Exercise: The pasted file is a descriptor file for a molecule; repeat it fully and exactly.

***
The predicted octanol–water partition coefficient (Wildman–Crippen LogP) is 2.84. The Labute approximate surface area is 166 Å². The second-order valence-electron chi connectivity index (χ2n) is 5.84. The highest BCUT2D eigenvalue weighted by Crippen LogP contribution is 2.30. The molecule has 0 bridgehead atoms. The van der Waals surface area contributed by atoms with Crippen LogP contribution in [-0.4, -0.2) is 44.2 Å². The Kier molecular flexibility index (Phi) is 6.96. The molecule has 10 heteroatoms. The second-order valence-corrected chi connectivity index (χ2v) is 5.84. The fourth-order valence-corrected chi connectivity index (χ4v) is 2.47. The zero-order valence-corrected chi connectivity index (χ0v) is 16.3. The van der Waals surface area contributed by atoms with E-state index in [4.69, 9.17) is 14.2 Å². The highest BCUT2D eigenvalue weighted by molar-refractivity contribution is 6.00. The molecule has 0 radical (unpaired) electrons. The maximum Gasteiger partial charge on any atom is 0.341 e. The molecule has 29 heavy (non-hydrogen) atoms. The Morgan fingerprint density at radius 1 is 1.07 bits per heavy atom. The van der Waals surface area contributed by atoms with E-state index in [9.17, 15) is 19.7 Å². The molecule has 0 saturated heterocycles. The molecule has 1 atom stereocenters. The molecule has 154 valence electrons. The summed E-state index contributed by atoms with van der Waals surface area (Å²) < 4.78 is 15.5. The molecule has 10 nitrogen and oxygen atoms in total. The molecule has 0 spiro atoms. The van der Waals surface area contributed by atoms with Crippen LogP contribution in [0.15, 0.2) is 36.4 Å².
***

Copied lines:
The predicted octanol–water partition coefficient (Wildman–Crippen LogP) is 2.84. The Labute approximate surface area is 166 Å². The second-order valence-electron chi connectivity index (χ2n) is 5.84. The highest BCUT2D eigenvalue weighted by Crippen LogP contribution is 2.30. The molecule has 0 bridgehead atoms. The van der Waals surface area contributed by atoms with Crippen LogP contribution in [-0.4, -0.2) is 44.2 Å². The Kier molecular flexibility index (Phi) is 6.96. The molecule has 10 heteroatoms. The second-order valence-corrected chi connectivity index (χ2v) is 5.84. The fourth-order valence-corrected chi connectivity index (χ4v) is 2.47. The zero-order valence-corrected chi connectivity index (χ0v) is 16.3. The van der Waals surface area contributed by atoms with E-state index in [4.69, 9.17) is 14.2 Å². The highest BCUT2D eigenvalue weighted by molar-refractivity contribution is 6.00. The molecule has 0 radical (unpaired) electrons. The maximum Gasteiger partial charge on any atom is 0.341 e. The molecule has 29 heavy (non-hydrogen) atoms. The Morgan fingerprint density at radius 1 is 1.07 bits per heavy atom. The van der Waals surface area contributed by atoms with E-state index in [9.17, 15) is 19.7 Å². The molecule has 0 saturated heterocycles. The molecule has 1 atom stereocenters. The molecule has 154 valence electrons. The summed E-state index contributed by atoms with van der Waals surface area (Å²) < 4.78 is 15.5. The molecule has 10 nitrogen and oxygen atoms in total. The molecule has 0 spiro atoms. The van der Waals surface area contributed by atoms with Crippen LogP contribution in [0.15, 0.2) is 36.4 Å².